In a moving video talk, comedian Michael Jr. describes the power of knowing your “why.” In it, he showed an audience a clip from a different event, in which he asked a member of that audience to sing the opening stanzas from “Amazing Grace.” The gentleman, a music teacher, began in a deep baritone and sang the refrain flawlessly.
After praising his performance, the comedian asked the teacher to do it again, but this time painted a scenario of true appreciation, such as a family member being released from prison. Not surprisingly, the second performance far outshone the first. This time, the song was performed with added feeling and emotion. The words were more animated and the tone was deeper and richer. Michael Jr. concluded that, “When you know your ‘why’ then your ‘what’ has more impact, because you’re working towards your purpose.”
Leadership expert Simon Sinek calls this “the golden circle.” He says that it’s not enough to know what you do and how you do it. At our essence, we are most motivated by knowing why we do things. And it’s through that awareness that we can best connect with and sell to others.
Selling, he says, is a human experience. “People don’t buy what you do; they buy why you do it.” The key examples that he offers, including the Wright Brothers, Apple Computers and the late Dr. Martin Luther King Jr., made their mark not because of the uniqueness of their product or ideas. Nor was it that they were better supported or funded. Instead, they were able to identify their “whys” early on and communicate them effectively to others and achieve unbelievable success.
Such messaging built trust and helped the aforementioned connect deeply with people who were not just interest in the outcome (great technology, civil rights for all, etc.) but in the vision and message that was being shared. How else can we explain one quarter of a million people descending on Washington DC on a sultry summer day some 40 years before the advent of social media? These people also had dreams and wanted to hear a great orator and leader, Dr. King, express them on a national stage.
Whether they’re selling a product or a work-related task, leaders need to be in the business of knowing their why, or at least that of the company. It’s the why behind things that drives engagement and worker performance, not the technical know-how. A recent Gallup study on great leaders found that the top 10% properly engage their employees with a compelling mission and vision and then motivate them to take action based on that mission and vision. In contrast, the majority of the remaining 90% is largely ineffective in this crucial area, losing countless hours of employee productivity and countless dollars in employee expertise and ingenuity.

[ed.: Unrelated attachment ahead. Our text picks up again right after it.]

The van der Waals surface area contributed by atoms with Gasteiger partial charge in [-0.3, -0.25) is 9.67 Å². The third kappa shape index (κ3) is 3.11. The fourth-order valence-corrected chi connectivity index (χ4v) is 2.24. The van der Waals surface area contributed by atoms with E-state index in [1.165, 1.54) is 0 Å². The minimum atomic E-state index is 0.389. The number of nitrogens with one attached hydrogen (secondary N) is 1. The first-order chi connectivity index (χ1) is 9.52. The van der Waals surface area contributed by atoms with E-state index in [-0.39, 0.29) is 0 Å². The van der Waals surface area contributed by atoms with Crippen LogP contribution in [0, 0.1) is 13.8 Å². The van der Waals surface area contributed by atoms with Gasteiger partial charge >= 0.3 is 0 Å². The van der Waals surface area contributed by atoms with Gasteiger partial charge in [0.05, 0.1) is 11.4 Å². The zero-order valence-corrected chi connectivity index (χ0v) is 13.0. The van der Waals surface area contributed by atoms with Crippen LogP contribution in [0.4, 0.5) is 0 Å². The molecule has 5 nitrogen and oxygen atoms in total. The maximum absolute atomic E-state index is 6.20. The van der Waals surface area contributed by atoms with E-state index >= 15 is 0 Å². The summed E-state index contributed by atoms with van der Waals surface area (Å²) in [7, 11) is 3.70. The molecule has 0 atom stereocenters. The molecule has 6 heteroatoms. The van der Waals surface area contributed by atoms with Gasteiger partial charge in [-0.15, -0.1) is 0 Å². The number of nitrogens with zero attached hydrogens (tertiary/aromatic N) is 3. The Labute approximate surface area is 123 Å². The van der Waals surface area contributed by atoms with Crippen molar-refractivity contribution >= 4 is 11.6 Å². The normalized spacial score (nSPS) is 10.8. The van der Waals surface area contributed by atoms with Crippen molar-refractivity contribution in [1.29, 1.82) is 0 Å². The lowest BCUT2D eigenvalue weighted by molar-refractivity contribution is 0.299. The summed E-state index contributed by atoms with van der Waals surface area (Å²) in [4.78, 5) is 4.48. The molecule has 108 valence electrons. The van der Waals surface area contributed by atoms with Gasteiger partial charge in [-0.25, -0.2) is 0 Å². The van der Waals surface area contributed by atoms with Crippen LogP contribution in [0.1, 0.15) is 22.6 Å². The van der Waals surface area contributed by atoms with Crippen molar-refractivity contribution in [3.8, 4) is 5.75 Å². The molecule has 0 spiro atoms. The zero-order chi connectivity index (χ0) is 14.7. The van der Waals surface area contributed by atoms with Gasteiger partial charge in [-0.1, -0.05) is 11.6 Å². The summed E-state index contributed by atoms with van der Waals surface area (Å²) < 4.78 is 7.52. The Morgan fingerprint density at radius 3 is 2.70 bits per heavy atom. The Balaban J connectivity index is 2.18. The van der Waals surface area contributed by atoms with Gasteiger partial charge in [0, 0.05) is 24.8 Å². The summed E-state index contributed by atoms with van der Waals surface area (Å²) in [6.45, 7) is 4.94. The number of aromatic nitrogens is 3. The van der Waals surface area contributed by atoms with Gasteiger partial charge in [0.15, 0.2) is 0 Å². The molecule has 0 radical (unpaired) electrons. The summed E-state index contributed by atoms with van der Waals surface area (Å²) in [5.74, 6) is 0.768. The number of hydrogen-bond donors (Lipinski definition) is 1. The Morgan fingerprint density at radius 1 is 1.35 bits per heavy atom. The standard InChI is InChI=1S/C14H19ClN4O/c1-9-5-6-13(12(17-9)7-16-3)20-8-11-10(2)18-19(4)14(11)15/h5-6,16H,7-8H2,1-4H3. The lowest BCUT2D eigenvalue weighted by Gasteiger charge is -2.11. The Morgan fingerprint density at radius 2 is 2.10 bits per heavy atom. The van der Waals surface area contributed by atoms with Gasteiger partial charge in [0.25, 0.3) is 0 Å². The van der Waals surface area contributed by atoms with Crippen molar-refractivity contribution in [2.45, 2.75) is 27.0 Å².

How can we better identify and express our why and motivate those around us to believe in what we believe and perform to their potential? Begin by answering these basic questions:
- What do we do?
- How do we do it?
- For whom do we do it?
- Why do we do it? What value are we bringing?
The more that you can get the folks around you to rally behind a sense of purpose and mission, the more that you can get them to perform to capacity and even outperform as they strive to see their why to completion.
A story is told by John C. Maxwell of a man who came across three bricklayers busy at work. The man asked the first bricklayer what he was doing. “I’m laying bricks,” the worker replied.
He then asked the second bricklayer the same question. “I’m putting up a wall,” he said. The passerby then asked the question one more time, this time to the third bricklayer. The response: “I’m building a cathedral.”
As this story illustrates, three different workers can do the exact same task but for very different reasons. The first may have labored exclusively for the paycheck. He saw his work as exactly that, a task that needed to be completed regardless of the outcome. When the bell rang, he was out the door. The second was likely motivated by a sense of completion and was proud that his bricklaying would result in the construction of a wall. Perhaps he would add a few extra minutes here and there in order to see the goal to completion. But the third was no doubt driven by a deep desire to fashion a religious structure that would enhance worship and bring glory to the divine. Every brick was a step towards that grandiose vision and aspiration. No doubt that such a person would do whatever was needed in order to see his glorious visualization come to fruition.
It should be noted that knowing your why alone will not fully motivate others to perform. Gallup identified the following other talents and qualities of great managers:
- They are assertive and drive outcomes. This helps them overcome adversity and resistance.
- They create a culture of clear accountability. For these leaders, everyone must carry their weight.
- They build trusting relationships built on open dialogue and full transparency.
- They consider productivity, not politics, when making decisions.
These traits and behaviors can, in my view, be distilled into two main points. The first is that great leaders are focused on what needs to get done and make sure that others have that focus as well. The second is that they develop trust with others and reinforce that trust by considering the right things, such as productivity, when making important decisions.
Leaders who know why they do what they do find it much easier to get others on board. Their energy is contagious and they can better keep everyone focused on the goal. Such leaders are easy to trust because they are mission driven people who walk the walk and do the right thing for the right reasons.
This post first appeared in SmartBlogs on Leadership.